Lynsey Addario’s autobiography, recommended

by Chris Bertram on September 28, 2015

I spent a good chunk of yesterday reading the second half of Lynsey Addario’s It’s What I Do: A Photographer’s Life of Love and War. I’d been reading it a few pages at a time for the previous week, but then I just got carried away and had to read right to the end. As CT readers know, I’m keenly interested in photography, but it is also the case that reading accounts from war photographers (and seeing their pictures) has changed the way I think about war and conflict.

After September 11th 2001, the blogosphere erupted into being a thing, and several hundred part-time pundits spent a good period of their time arguing with one another about Afghanistan, Iraq, the Islamic world, military tactics and a thousand other things they knew virtually nothing about. Some of them are typing still. I penned what I now regard as an unfortunate essay on just war theory and Afghanistan, unfortunate because there I was applying abstract principles to conflicts where I hadn’t a clue about the human reality. I hope I’d be more careful and less reductive today, and that’s partly as a result of people like the photographer Don McCullin, and his autobiography Unreasonable Behaviour. I’d heard of Addario’s book a few months ago, but then I saw some of her pictures at a festival of documentary photography in Perpignan, France, and decided I had to read it.

It’s What I Do is framed by a terrifying story of being kidnapped in Libya by forces loyal to Gaddhafi. Libya, it seems, was even more dangerous than previous conflicts (though Syria is more still). That’s chronologically near the end of the story, though, which starts with an unconventional family life in Connecticut and then proceeds though early work with transgender prostitutes in New York to Addario’s big break: she was in Afghanistan under the Taliban, talking and photographing ordinary Afghans before 9/11. As one of the few Westerners to have been there at the time, she was instantly in demand as soon as the twin towers fell. The book then takes us to a series of conflicts, Sudan, Somalia, the Congo, Iraq, Afghanistan again, the tribal areas of Pakistan and Libya. There is nothing partisan in Addario’s writing, there’s no spin. She just tells of her life and the people she meets, tries to give their perspective on the world and to make it comprehensible to the reader, recounts her dealings in the Islamic world with both incredibly kind and hospitably people and angry and lecherous ones. This humanizing of ordinary people in circumstances of war, famine and disaster is one of the strengths of the book and incredibly important: the people fleeing Syria, Sudan, Somalia today are people like us.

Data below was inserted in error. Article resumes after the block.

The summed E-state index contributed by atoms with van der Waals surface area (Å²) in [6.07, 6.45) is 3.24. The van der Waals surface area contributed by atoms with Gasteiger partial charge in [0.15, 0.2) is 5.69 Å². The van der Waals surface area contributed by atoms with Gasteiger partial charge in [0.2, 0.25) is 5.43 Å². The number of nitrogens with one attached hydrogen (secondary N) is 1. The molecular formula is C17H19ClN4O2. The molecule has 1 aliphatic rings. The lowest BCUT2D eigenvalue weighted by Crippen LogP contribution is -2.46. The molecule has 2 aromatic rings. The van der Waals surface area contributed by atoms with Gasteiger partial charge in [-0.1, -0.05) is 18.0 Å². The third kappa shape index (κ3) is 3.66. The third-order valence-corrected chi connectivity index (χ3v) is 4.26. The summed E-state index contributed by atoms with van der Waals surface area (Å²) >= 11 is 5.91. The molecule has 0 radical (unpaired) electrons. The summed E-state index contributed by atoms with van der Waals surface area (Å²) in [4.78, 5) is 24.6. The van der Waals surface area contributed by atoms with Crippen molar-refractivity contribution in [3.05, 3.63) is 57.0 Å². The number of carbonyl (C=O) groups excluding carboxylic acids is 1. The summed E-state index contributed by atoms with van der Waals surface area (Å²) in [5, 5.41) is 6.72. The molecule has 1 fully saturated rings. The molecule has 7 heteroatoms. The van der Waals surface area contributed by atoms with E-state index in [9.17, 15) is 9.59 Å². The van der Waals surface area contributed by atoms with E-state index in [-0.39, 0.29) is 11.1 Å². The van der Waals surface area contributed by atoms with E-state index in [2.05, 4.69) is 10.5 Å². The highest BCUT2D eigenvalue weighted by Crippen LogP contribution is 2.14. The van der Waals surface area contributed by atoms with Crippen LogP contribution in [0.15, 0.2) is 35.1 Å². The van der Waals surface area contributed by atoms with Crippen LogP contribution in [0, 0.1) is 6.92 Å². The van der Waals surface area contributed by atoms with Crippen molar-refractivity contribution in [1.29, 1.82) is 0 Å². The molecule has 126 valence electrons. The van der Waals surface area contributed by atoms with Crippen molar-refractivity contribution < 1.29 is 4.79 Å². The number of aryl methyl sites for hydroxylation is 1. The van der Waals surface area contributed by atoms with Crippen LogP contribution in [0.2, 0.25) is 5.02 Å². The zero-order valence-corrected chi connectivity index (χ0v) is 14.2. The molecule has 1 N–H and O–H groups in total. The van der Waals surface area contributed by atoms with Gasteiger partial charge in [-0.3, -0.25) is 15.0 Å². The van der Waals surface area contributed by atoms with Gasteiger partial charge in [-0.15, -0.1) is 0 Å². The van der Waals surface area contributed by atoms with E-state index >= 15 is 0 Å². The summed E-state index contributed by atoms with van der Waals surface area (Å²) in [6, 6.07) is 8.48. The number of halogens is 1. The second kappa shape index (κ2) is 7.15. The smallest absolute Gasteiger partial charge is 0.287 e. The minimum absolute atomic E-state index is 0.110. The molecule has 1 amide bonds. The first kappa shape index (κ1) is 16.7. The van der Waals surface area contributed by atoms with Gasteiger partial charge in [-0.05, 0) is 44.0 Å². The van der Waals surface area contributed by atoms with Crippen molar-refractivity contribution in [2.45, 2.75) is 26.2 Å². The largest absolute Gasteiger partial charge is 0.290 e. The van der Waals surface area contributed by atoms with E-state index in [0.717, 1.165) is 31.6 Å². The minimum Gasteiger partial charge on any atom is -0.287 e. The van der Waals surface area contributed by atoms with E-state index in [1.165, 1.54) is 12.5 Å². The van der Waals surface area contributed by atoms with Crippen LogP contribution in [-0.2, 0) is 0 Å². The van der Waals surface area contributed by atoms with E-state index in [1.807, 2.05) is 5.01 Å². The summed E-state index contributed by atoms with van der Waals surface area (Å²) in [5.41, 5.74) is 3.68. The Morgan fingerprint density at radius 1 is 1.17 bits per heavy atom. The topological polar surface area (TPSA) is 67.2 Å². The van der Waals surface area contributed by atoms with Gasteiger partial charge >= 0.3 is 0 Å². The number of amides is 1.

Addario is very good at making vivid her experience of very scary situations. Near kidnap in Iraq, kidnap in Libya, serious injury in Pakistan and being under fire up a mountain in a remote valley in Afghanistan whilst people die around her and they can hear the chatter on the Taliban radio of their attackers getting closer and closer. Intertwined with all this is a personal story of serial relationships, finding, eventually, the right man for her, and dealing with the emotional and ethical conflicts of family and pregnancy whilst working in a war zone. Regular CT readers will know of Laurie Paul’s work on Transformative Experience and will know that two of Laurie’s key examples are the experience of war and having a baby. Addario deals with both, and both at the same time.

Her photographs are great too. Worth a read.

{ 3 comments }

1

L. A. Paul 09.28.15 at 2:19 pm

This book looks fascinating, thanks for the tip (and the name-check). I am obsessed with these issues, and in the case of experience of war, with the changes in self this experience can bring about. Here are four more kinds of case: (1) Basic training and the changes in self that this can bring about. (2) Conscientious objection. (3) The changes in self wrought by experiencing the death and destruction, especially as an agent of that destruction. (4) PTSD for vets. There’s a lot here.

2

Niall McAuley 09.28.15 at 3:08 pm

Coming soon from director Steven Spielberg, Jennifer Lawrence is Lynsey Addario in It’s What I Do!

3

John Hayter 09.28.15 at 3:35 pm

Thanks for the tip. I’ll be sure to pick this up. I can recommend the documentary McCullin. Alongside some pictures and newsreel that are very, very difficult to look at, there are some sobering observations about the job of photographing those about to die.

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